Saturday, June 23, 2007

Digital Integration

Okay--first I must disclose that I love photographer Annie Leibovitz. It's easy for people to knock her work (due to its ubiquity or their jealousy), but I think her portraits are quite striking, and she's given us some of the most memorable images of celebrities we have.

But I find it hard not to question the ethics of shooting world famous people in separate photo sessions, and then Photoshopping them together and calling the portraits "historic" for a series about Africa.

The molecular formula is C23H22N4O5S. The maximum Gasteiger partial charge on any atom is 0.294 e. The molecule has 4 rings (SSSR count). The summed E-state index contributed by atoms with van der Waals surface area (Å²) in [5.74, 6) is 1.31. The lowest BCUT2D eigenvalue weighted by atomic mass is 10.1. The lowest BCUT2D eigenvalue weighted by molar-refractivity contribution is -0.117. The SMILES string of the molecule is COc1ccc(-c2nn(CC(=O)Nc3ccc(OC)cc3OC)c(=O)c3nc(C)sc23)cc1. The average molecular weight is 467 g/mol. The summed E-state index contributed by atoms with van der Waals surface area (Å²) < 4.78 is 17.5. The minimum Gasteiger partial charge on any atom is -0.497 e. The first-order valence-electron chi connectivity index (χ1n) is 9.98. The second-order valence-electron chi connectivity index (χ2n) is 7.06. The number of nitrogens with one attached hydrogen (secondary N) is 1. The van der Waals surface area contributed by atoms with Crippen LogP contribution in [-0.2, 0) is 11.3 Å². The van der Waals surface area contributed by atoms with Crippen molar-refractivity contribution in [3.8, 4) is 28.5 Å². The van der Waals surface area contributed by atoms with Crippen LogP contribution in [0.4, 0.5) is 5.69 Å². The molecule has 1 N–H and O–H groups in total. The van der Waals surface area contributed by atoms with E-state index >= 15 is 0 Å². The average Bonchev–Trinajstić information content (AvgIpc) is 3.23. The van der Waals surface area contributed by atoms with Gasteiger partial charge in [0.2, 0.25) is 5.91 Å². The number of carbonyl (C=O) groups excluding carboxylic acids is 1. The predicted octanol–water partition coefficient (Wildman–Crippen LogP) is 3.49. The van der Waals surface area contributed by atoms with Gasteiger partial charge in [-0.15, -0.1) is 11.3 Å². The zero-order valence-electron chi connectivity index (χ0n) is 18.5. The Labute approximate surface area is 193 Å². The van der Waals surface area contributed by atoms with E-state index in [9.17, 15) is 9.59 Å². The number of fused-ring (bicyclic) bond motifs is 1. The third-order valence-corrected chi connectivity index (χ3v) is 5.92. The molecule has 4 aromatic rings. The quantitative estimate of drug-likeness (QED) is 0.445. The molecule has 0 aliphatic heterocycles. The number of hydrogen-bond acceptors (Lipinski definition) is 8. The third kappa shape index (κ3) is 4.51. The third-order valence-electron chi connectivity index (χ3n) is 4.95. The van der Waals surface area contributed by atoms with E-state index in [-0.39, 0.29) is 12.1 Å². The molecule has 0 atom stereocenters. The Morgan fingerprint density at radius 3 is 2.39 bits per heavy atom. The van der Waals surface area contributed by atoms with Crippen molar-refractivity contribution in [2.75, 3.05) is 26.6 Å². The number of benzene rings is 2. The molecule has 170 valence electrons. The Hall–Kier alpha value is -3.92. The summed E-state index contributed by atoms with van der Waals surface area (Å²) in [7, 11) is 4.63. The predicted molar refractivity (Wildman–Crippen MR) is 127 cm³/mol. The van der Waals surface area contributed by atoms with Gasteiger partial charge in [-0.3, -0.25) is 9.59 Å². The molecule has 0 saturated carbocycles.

Michael Shaw at HuffPost alerted us here.

Had I not read his post, I, and I bet nearly everyone else looking at a newstand would have marvelled at getting Bush and Bishop Tutu together for such a session. Or many other of the pairings (only one shot actually of two people in the frame at the same time).

Sure, I know that all glossy magazine covers are P-shopped within an inch of unreality for the sake of making the subject look good (or guilty, in this infamous case). But this particular instance, billed as "historic," breaks new ground in obfuscation. Shame on you, Annie, and shame on you Vanity Fair.

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